The art of giving feedback

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A few weeks ago I was giving feedback to a group of managers from the Middle East. It goes without saying that in this situation, especially as a foreigner, one ought to be prepared. I soon realized that I should have done my homework a bit more thoroughly. The irony is that I should have known better. There are countless books on how to deal and communicate with people from other cultures and I’ve read my share of them. However, there is nothing better than personal experience when it comes to meeting people from other cultures face to face, and working with them.

That we should practice a presentation in front of others (friends, family, colleagues) before actually going on stage is not only basic knowledge, it’s common sense. I always preach that in my seminars, and of course I practice it myself. When it comes to giving feedback throughout a coaching session (in my case as a part of a presentation seminar), being prepared pays off as well. Pointing out at least two things the participant did well and at least two things he or she could do better, or improve upon, is a good rule of thumb that has worked very well for me so far. But, even a rock-solid method can be improved and fine tuned — as I learned in a presentation seminar I gave in Dubai.

What began as a “normal” feedback session ended up as a valuable lesson for me, the coach. Having grown up in a multicultural setting and living in Germany as an American, I consider myself very sensitive when it comes to intercultural differences and how to be diplomatic about them. However, to my dismay two of the participants took my feedback very personally and I got the distinct impression that my comments were taken as rather unfair. This made me feel very unprofessional and uncomfortable. It forced me to reevaluate what I did and how I did it, and to learn from it. So, what did I learn?

In some cultures, giving feedback demands a more subtle, indirect approach. Pointing out sensitive spots — even positive ones — carries the danger of offending the addressee. I had not taken that fact into consideration, and didn’t even find out from the individuals themselves, but rather from a third party. The way to deal with such delicate issues is face to face. Only after taking the two participants aside and talking with them I was able to understand why my feedback didn’t come across as smoothly as I had hoped, and remedy the situation. Without realizing it, I seem to have insulted them, and even gone so far as to put their competence in question. That was not my intention at all. But, as the receiver makes the message, I obviously didn't communicate my thoughts well enough.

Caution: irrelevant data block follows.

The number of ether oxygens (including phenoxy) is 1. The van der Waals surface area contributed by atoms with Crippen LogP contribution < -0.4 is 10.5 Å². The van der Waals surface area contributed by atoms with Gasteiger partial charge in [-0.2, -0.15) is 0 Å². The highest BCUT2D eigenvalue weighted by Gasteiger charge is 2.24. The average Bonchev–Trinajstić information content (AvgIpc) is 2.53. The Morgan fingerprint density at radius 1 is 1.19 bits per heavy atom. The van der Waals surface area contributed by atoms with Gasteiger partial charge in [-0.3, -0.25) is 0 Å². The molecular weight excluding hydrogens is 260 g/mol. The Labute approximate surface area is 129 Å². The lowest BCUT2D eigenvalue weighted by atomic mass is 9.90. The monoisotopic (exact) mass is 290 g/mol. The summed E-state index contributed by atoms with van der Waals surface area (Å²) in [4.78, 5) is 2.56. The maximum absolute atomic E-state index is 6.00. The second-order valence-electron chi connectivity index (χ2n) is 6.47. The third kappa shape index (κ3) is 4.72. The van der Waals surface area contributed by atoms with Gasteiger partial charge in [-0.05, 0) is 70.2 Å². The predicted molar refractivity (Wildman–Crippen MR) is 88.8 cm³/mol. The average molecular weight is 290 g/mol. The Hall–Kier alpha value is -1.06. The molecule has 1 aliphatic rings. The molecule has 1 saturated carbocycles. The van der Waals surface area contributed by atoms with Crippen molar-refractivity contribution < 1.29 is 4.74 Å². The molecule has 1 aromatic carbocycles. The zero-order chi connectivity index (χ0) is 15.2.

Three golden rules for giving feedback in a coaching session


1. Know your listeners: Know their needs, and know their sensitivities. Be as constructive and helpful as possible. Always take into consideration their cultural make-up. That does not only apply to working with people from different countries or regions. Between companies or even between departments cultures (habits, communication styles, unwritten rules) can differ as well.

2. Identify strengths: Give two things that the person did well. Be specific and explain your reasons. By setting an objective tone you help the person to understand and at the same time lay the ground for accepting your suggestions.

3. Identify weaknesses: Touch on two things the person could do to improve understanding and involve, intrigue and assure the audience. Shifting the focus away from the addressee to his or her impact on others (listeners, customers, colleagues, etc.) makes criticism less personal and easier to take.

Every coach — as well as every leader — faces the challenging task of motivating people to improve and helping them in their personal development. That includes touching on sensitive points and taking them out of their comfort zone at times. In order to master that task without doing damage you need credibility and emotional intelligence. To get there is a constant process that never ends. I have been in the coaching business for 13 years now — and I'm still learning.

Paule Wendelberger